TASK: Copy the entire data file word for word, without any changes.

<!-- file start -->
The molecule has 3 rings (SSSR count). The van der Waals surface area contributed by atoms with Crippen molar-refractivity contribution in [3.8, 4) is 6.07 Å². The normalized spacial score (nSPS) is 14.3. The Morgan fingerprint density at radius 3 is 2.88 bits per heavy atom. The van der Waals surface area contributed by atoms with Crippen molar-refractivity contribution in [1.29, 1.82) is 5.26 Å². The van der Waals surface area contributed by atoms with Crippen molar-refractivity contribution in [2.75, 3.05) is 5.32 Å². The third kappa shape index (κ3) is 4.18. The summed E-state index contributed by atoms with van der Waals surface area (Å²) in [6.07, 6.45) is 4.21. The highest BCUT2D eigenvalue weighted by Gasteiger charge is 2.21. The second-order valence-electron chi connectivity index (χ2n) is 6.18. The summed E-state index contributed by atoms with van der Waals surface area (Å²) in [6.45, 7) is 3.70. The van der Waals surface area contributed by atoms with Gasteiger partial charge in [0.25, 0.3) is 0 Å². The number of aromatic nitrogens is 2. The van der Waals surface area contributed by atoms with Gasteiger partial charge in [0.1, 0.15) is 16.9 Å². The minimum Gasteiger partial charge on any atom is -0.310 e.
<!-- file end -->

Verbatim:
The molecule has 3 rings (SSSR count). The van der Waals surface area contributed by atoms with Crippen molar-refractivity contribution in [3.8, 4) is 6.07 Å². The normalized spacial score (nSPS) is 14.3. The Morgan fingerprint density at radius 3 is 2.88 bits per heavy atom. The van der Waals surface area contributed by atoms with Crippen molar-refractivity contribution in [1.29, 1.82) is 5.26 Å². The van der Waals surface area contributed by atoms with Crippen molar-refractivity contribution in [2.75, 3.05) is 5.32 Å². The third kappa shape index (κ3) is 4.18. The summed E-state index contributed by atoms with van der Waals surface area (Å²) in [6.07, 6.45) is 4.21. The highest BCUT2D eigenvalue weighted by Gasteiger charge is 2.21. The second-order valence-electron chi connectivity index (χ2n) is 6.18. The summed E-state index contributed by atoms with van der Waals surface area (Å²) in [6.45, 7) is 3.70. The van der Waals surface area contributed by atoms with Gasteiger partial charge in [0.25, 0.3) is 0 Å². The number of aromatic nitrogens is 2. The van der Waals surface area contributed by atoms with Gasteiger partial charge in [0.1, 0.15) is 16.9 Å². The minimum Gasteiger partial charge on any atom is -0.310 e.